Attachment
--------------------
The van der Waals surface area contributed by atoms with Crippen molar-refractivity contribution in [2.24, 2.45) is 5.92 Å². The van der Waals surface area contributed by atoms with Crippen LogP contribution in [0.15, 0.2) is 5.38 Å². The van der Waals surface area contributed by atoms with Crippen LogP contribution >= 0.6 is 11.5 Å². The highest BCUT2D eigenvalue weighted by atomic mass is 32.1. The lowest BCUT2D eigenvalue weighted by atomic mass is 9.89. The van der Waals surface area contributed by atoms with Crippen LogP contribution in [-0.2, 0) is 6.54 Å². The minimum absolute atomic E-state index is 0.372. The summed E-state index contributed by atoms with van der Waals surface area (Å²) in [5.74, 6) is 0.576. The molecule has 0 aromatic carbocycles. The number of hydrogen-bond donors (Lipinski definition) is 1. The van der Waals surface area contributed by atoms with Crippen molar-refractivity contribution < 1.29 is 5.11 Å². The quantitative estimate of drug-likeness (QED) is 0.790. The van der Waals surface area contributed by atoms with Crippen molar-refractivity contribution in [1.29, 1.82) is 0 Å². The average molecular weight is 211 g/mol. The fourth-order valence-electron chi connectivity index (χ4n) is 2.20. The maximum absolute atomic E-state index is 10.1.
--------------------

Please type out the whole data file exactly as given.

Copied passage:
The van der Waals surface area contributed by atoms with Crippen molar-refractivity contribution in [2.24, 2.45) is 5.92 Å². The van der Waals surface area contributed by atoms with Crippen LogP contribution in [0.15, 0.2) is 5.38 Å². The van der Waals surface area contributed by atoms with Crippen LogP contribution >= 0.6 is 11.5 Å². The highest BCUT2D eigenvalue weighted by atomic mass is 32.1. The lowest BCUT2D eigenvalue weighted by atomic mass is 9.89. The van der Waals surface area contributed by atoms with Crippen LogP contribution in [-0.2, 0) is 6.54 Å². The minimum absolute atomic E-state index is 0.372. The summed E-state index contributed by atoms with van der Waals surface area (Å²) in [5.74, 6) is 0.576. The molecule has 0 aromatic carbocycles. The number of hydrogen-bond donors (Lipinski definition) is 1. The van der Waals surface area contributed by atoms with Crippen molar-refractivity contribution < 1.29 is 5.11 Å². The quantitative estimate of drug-likeness (QED) is 0.790. The van der Waals surface area contributed by atoms with Crippen molar-refractivity contribution in [1.29, 1.82) is 0 Å². The average molecular weight is 211 g/mol. The fourth-order valence-electron chi connectivity index (χ4n) is 2.20. The maximum absolute atomic E-state index is 10.1.